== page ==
Meta Plans To Tackle Deepfakes In India With Invisible Watermark Tool

The new technology that will be deployed to detect deepfakes will not impact encryption on WhatsApp, according to a Meta official
Meta (formerly Facebook)
Meta (formerly Facebook)

WhatsApp-owner Meta is working on a labelling mechanism to identify deepfakes spreading through its social media platforms, a senior Meta official told Outlook Business. Due to the crackdown on deepfakes announced by the Ministry of Electronics and IT (MeitY), Meta and other social media companies in the country are under pressure to comply with government measures on the detection and removal of harmful AI-generated visuals from its platforms.

Deepfakes—synthetic visuals made with artificial intelligence (AI)—have come under increased scrutiny from the government after a fake video of Telugu actor Rashmika Mandanna went viral last month. Following a meeting with social media companies earlier this week, IT Minister of State Rajeev Chandrasekhar said that advisories would be issued to ensure 100 per cent compliance by platforms.

The technology that will be deployed by Meta is being developed by Facebook AI Research (FAIR) in collaboration with Inria. Called ‘stable signature’, Meta describes the labelling mechanism as “an invisible watermarking technique we created to distinguish when an image is created by an open-source generative AI model.”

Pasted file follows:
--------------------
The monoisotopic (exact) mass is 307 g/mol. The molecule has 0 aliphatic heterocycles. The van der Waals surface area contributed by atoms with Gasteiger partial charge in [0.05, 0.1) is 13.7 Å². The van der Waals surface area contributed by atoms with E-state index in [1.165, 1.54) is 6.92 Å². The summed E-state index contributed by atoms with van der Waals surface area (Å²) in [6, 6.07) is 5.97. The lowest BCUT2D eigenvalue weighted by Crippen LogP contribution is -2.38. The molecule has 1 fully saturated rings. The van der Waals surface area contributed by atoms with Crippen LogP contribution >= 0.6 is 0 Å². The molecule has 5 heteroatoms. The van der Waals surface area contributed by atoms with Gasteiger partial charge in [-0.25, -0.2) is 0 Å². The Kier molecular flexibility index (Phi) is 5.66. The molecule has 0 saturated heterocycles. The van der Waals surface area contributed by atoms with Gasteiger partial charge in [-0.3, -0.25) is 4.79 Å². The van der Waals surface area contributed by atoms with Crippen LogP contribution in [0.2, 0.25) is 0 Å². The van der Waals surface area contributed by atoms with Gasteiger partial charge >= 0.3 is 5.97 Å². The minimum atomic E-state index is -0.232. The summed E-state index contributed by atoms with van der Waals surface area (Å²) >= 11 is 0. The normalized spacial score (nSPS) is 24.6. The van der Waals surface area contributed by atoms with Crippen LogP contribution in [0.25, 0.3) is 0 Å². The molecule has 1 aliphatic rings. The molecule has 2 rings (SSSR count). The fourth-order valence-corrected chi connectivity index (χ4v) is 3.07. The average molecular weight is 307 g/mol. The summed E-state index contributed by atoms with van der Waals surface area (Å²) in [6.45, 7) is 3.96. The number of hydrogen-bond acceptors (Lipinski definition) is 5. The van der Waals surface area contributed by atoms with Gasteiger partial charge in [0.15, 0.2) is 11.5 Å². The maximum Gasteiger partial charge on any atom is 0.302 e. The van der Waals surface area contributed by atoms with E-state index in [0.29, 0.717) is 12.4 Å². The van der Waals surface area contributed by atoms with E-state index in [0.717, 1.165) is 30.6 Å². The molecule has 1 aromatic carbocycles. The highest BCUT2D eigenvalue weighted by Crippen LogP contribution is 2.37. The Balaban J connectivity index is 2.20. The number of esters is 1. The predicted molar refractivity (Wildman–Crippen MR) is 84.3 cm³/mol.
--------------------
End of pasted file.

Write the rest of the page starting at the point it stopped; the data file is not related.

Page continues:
The watermark imposed by the new technology will not be visible to the human eye but can be detected using algorithms. This invisible watermark cannot be removed from the visual even if it gets altered, cropped or otherwise edited, according to the AI research team at Meta.

Not Ending Encryption

Although the initial research on this technology was first announced in October this year, it now has to be made “more robust” to suit Indian requirements. “Through our advanced AI, we can now identify deepfakes and pull them. But it’s much more challenging in an encryption context,” said the Meta official, who did not wish to be named.

Also Read – Deepfake Elections: How Indian Politicians Are Using AI-Manipulated Media To Malign Opponents

One key concern around the government’s crackdown on deepfakes has been its potential impact on privacy. Since deepfake-enabled misinformation spreads easily via encrypted messaging platforms like WhatsApp, detection of deepfakes could require breaking of end-to-end encryption (E2EE). E2EE is a secure communication process that prevents anyone apart from the original sender(s) and recipient(s) from accessing the contents of a message.

The Meta official clarified that this technology will not be involved in the breaking of encryption in any way. “[Our] engineers are working on a technology that does not involve traceability but that can recognise deepfakes at inception. The goal is to do this without breaking encryption,” said the official. The new tool will also be applied to other social media platforms owned by Meta such as Instagram and Facebook.

Since the Rashmika Mandanna incident, the MeitY has held three meetings with social media companies to discuss ways to tackle deepfakes. In the most recent meeting, the firms were reminded to comply with relevant provisions of IT Rules to identify and take down deepfakes. Since these are mapped to corresponding provisions of the Indian Penal Code (IPC), the companies may attract criminal consequences in case of failure to comply.

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